16:45 CET
E³ 126a - How to implement MRI neuro advanced techniques at home
Neuro Imaging Methods
Wednesday, February 27, 08:30 - 10:00
Room: E1
Type of session: E³ - ECR Master Class
Topic: Neuro, Imaging Methods
Moderator: P. C. Maly Sundgren (Lund/SE)

A. Practical approach to cerebral perfusion techniques
H. R. Jäger; London/GB
Learning Objectives

1. To learn about the essentials in MRI perfusion techniques.
2. To understand how to interpret the data in brain perfusion MRI.
3. To know the limitations in perfusion MRI studies.

B. How to read susceptibility-weighted imaging (SWI)
S. Haller; Carouge/CH
Learning Objectives

1. To be familiar with the practical basics of MRI SWI sequences.
2. To learn what information we can get from the SWI sequence.
3. To understand the importance of applying the SWI technique in individual patients.


Susceptibility weighted imaging (SWI) is increasingly used in clinical routine and is useful notably for the detection of hemosiderin (in a variety of hemorrhagic conditions) as well as iron deposition (in a variety of neurodegenerative diseases). The first part will discuss the essential technical aspects of SWI, and how imaging parameters will influence imaging contrast and consequently image analysis and results. The second part will assess imaging, interpretation and implications and notably the differential diagnosis of cerebral microbleeds, which occur in a variety of conditions including arterial hypertension, cerebral amyloid angiopathy (CAA), CADASIL (Cerebral Autosomal Dominant Arteriopathy with Subcortical Infarcts and Leukoencephalopathy), trauma (hemorrhagic diffuse axonal injury DAI) and brain irradiation. The third part will discuss imaging of the nigrosome 1 of the substantia nigra, also known as swallowtail sign, as an imaging marker of Parkinson Disease and Dementia with Lewy bodies. The final fourth part will discuss applications of SWI in a variety of vascular and neurodegenerative disorders including NBAI (neurodegeneration with brain iron accumulation), ASL (amyotrophic lateral sclerosis), clot imaging in acute stroke, and iron deposition during ageing.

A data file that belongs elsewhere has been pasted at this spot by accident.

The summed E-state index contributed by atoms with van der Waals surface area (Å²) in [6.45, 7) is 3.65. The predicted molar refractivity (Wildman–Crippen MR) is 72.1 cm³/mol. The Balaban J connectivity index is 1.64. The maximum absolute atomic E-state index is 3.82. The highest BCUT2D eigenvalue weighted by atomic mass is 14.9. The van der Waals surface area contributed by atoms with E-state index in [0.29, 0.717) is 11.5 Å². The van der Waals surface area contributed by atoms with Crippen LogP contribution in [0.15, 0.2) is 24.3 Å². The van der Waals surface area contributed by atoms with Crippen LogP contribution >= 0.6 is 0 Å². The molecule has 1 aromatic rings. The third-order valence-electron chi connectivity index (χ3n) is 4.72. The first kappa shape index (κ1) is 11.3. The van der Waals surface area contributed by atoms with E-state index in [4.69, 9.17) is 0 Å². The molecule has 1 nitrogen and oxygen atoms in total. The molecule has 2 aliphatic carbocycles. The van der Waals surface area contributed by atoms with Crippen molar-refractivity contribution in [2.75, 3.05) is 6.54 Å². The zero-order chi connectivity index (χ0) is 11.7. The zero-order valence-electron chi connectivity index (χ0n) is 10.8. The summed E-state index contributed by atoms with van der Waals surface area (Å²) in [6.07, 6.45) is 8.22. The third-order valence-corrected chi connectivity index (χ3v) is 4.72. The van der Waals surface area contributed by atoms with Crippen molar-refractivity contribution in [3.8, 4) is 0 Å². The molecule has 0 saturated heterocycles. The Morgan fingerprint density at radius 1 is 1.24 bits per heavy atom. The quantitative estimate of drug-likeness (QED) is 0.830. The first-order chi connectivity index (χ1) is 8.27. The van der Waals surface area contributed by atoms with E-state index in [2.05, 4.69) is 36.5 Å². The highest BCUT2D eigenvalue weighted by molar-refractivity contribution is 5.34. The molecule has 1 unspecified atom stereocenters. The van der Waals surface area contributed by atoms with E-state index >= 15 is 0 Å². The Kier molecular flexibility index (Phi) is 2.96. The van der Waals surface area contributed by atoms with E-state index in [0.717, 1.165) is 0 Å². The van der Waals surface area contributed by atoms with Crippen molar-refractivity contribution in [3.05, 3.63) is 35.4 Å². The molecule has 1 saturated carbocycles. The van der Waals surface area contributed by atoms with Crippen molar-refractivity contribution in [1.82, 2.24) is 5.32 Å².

C. How to read diffusion tensor imaging (DTI)
R. Gasparotti; Brescia/IT
Learning Objectives

1. To learn the principals of DTI imaging in neuroradiology.
2. To appreciate the practical value of DTI in different neurological disorders.
3. To be familiar with pitfalls of DWI and DTI imaging - common language with neurosurgeons.


Diffusion Tensor Imaging provides in vivo visualisation of white matter tracts by voxel x voxel mapping of the anisotropy and local direction of fibres. Conventional MR imaging is limited to detecting macroscopic brain changes, while DTI quantifies diffusion characteristics within microscopic nerve fibre bundles and is thought to represent axon density, diameter, and continuity, myelin and interstitial water content. Due to recent advances in the technical design of sequences a DTI study of the brain with 64 directions and 1.8 mm voxel size can be obtained in 5 minutes with a 3T MR unit. Therefore DTI can be easily included in routine clinical MR protocols. There are no standardised approaches in DTI pre and postprocessing despite the availability of proprietary software and several freely distributed software packages providing good quality tractography of the bran white matter bundles. The easiest implementation of DTI in clinical practice is based on deterministic tractography, which provides an acceptable reproducibility in the identification and quantitative analysis of the brain white matter bundles through a rather standardised approach. Common clinical applications of DTI in single subjects are represented by brain neoplasms, neurodegenerative disorders and traumatic brain injuries. DTI-based tractography is widely used for presurgical planning and is a powerful tool in the evaluation of major WM fibre bundles; it has also a positive impact on neurosurgical resection, disease prognosis, and preservation of brain function.

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